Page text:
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I'm looking to book flights from) Philadelphia (PHL) to Detroit (DTW). Direct flights are quite expensive. I noticed, in expanding a search to surrounding airports, that I can book from Allentown (ABE) to Detroit for far less, and the connection is through Philadelphia.

Can I book this flight but board in Philadelphia? I'll be traveling with carry-on luggage only, so on the return, it's obviously no problem. But would I be allowed through security and on to the plane in PHL with out having flown from Allentown?

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@Vince seems like the opposite - he's wanting to only take the second leg, not take the first leg. (and it makes a difference) – Mark Mayo Mar 31 '14 at 8:12
@MarkMayo Yup I was hesitating a lot about it. I am surprised we do not have a question on that. – Vince Mar 31 '14 at 8:40
Why don't you call the airline and get a definitive answer and share it with us? – user13107 Apr 1 '14 at 1:42
Mark's answer is definitive enough for me. I read the linked answer, and while not a duplicate, it is relevant. However, on an external link from there I got the idea to look at separate one-way flights, which were not crazily priced. – Thomas Taylor Apr 1 '14 at 1:46
up vote 11 down vote accepted

Don't you hate that? ;) Sadly, no, if you miss a leg of a flight at any point on a ticket, they'll cancel ALL other legs of the flight.

So unless you can get yourself to Allentown, you are unable to take that flight.

It's for various reasons, logistics, regional pricing, airport taxes, but basically, no, you can't.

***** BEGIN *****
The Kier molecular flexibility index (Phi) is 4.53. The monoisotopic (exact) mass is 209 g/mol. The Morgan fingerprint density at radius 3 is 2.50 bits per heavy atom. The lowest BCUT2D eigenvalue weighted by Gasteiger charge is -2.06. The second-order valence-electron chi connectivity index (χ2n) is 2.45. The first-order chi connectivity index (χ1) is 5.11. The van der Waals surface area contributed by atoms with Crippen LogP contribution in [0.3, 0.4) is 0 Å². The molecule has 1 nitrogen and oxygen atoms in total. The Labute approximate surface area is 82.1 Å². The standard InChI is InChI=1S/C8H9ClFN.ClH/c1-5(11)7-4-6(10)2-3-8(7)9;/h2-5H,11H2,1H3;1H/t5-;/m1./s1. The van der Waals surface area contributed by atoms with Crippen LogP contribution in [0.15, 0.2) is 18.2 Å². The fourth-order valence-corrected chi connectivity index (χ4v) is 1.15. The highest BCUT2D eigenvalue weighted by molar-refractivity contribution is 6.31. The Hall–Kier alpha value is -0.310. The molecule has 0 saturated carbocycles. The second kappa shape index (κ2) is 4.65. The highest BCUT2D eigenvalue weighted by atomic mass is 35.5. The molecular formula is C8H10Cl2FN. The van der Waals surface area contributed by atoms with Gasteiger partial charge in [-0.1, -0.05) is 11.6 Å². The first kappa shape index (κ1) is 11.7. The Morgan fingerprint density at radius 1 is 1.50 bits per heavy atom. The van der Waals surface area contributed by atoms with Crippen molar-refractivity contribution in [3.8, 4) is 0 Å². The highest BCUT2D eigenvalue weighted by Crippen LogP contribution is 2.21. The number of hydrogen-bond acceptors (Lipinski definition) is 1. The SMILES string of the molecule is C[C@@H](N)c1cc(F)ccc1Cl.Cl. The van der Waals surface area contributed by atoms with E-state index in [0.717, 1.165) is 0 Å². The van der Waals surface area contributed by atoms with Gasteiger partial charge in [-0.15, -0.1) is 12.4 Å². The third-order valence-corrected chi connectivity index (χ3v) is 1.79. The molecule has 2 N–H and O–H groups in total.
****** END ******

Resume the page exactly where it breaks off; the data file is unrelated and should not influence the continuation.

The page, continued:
Similar question here, with the same response

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This is one of the most dangerous things that people do to try to save money. If you buy a round-trip and only the first direction (making it a one-way), you will usually get away with it. (Sometimes frequent fliers get into trouble with the airline for doing this too often). But if you buy a multi-segment trip and miss the first, the remainder will definitely be cancelled quickly. The airline can sometimes work with you to use alternate routings when there are weather or mechanical problems, but you should never buy a ticket up front expecting to do something like this. – Michael Mathews Mar 31 '14 at 21:16
What is the source for your answer? The other answer you linked to doesn't mention any source either. – user13107 Apr 1 '14 at 1:43
It's on many airlines TOS, but here's a link from business insider. – Mark Mayo Apr 1 '14 at 1:54
I had a reservation cancelled because of confusion over whether or not I was on the standby list for an earlier flight for the first leg (two legs each way). I didn't think I was on the list, but I actually was and I cleared. But when I wasn't at the gate, they canceled the whole thing. I nearly lost my upgraded seats, but they did reinstate it. – Michael Mathews Apr 1 '14 at 21:29

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